If you read my last post, you might now be wondering what the heck a rotation diet is. You also might be wondering what the plan was, and what advice my doctor could possibly have given me back in April that would have changed everything after five years of fruitless struggle.
So let's get to it!
I'll begin first with a quick explanation of what a rotation diet is. Simply put, a rotation diet is an approach to dealing with food allergies that enforces variety by ensuring that you only eat a food once - and by once I mean over a 24 hour period - every four to five days. For a more detailed explanation as to how this works and why it helps, please visit this site.
Now, I'd known at least one other family that had to live with a rotation diet, and for that family it had been a living nightmare full of food that tasted like sawdust. While it had served to help their child heal from some very serious issues, it had also been a great burden to them. With this in mind, I'm sure you can imagine why I'd been reluctant to attempt it myself even though my allergist had suggested we consider it several times over the last few years.
When the sobbing was over that day back in April, I finally agreed that it was time to shift to a rotation diet. It was the exact same list of approved foods that I've been dealing with for the last five years, but an entirely new approach that would hopefully help make my restrictions more manageable and help us figure out if there were additional food problems that we weren't yet aware of. I was seriously not happy about it - but I was also willing to try anything.
I decided that I would set my rotation up so that my 'day' began at dinner and went through late afternoon of the following day. That way I could just make extra at dinnertime and not have to worry about fixing a new breakfast and dinner. I bought a new notebook to track what I was eating and make sure that I was spacing the different foods out appropriately, and I dug out my beloved star stickers so that I could mark off successful days.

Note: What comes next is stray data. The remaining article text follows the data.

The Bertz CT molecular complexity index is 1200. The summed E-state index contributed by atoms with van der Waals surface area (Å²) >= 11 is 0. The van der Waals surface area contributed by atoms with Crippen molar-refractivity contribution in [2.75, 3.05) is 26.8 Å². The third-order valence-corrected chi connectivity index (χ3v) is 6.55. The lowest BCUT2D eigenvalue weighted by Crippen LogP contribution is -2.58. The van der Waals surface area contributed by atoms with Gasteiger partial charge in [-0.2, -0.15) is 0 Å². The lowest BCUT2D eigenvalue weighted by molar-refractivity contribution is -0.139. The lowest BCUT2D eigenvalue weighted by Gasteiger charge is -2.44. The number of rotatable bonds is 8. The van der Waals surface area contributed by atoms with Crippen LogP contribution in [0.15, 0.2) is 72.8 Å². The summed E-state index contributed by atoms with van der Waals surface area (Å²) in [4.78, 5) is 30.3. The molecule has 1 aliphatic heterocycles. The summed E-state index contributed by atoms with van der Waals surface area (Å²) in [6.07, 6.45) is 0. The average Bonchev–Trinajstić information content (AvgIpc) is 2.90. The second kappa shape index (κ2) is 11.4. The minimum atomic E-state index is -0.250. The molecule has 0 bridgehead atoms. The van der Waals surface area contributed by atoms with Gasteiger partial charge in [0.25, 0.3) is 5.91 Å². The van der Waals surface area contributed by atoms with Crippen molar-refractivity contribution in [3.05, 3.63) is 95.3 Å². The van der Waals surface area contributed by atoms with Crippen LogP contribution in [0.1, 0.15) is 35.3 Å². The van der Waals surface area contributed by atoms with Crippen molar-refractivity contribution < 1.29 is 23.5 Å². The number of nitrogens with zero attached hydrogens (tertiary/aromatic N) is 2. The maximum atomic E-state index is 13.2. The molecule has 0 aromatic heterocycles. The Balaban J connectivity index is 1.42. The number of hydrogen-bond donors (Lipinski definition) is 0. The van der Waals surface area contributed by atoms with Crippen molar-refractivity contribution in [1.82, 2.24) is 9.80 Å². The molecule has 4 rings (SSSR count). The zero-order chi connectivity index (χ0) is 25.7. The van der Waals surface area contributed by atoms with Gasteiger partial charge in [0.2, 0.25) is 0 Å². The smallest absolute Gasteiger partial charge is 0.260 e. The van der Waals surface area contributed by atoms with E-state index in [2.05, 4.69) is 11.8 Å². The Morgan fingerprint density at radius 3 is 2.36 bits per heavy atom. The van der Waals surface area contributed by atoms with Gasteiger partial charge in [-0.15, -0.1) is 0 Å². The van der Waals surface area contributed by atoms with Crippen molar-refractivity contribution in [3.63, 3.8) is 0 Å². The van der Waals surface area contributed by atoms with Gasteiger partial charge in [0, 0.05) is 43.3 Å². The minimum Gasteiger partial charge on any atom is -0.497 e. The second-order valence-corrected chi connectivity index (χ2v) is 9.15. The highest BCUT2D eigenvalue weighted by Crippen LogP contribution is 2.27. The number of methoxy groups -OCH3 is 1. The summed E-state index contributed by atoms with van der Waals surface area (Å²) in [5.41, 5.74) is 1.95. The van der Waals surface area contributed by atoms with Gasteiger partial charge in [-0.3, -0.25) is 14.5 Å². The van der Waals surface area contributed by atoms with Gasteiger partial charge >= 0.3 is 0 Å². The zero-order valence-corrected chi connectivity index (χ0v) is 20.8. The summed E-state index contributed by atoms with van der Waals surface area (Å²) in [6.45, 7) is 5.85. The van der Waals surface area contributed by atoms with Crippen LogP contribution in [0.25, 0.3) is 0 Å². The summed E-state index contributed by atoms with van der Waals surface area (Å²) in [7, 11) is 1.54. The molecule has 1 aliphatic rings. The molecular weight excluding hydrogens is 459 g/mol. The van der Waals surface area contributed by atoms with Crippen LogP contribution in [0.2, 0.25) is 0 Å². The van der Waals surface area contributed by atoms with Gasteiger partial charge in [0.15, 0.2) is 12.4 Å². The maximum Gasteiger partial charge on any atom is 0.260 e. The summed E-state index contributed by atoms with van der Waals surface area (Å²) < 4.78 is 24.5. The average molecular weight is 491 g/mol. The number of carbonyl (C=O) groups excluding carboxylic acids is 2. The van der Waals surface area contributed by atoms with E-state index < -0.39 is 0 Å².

Curiously enough, one of the things I also did that evening to help prepare was to sit down and make an honest to goodness list of what I COULD eat. I had never thought to do that before...and to my chagrin, it was a much longer list than I'd thought. Perception is everything, and sometimes we just need to think things through in a new way.
I'd be lying if I didn't confess to having eaten a ton of candy that night - dark chocolate pecan caramel clusters and dark chocolate salted caramel balls to be exact - so I'm just going to leave that here. Sometimes a girl needs to say goodbye.
I started out the next morning just eating approved foods, and began the rotation that evening. Until about a month ago I stuck with it religiously, and to my surprise found that it was an amazingly good fit for not only me but for my family as well. (More on that next time!) While I'm not currently following the rotation - life got in the way, and sometimes we just have to do the best we can - I can proudly say that I have not once cheated on my allergy diet since I began again on April 16th. 160 days of relatively stress-free living on a diet that is so restrictive that it makes grown people cry.
That's a win.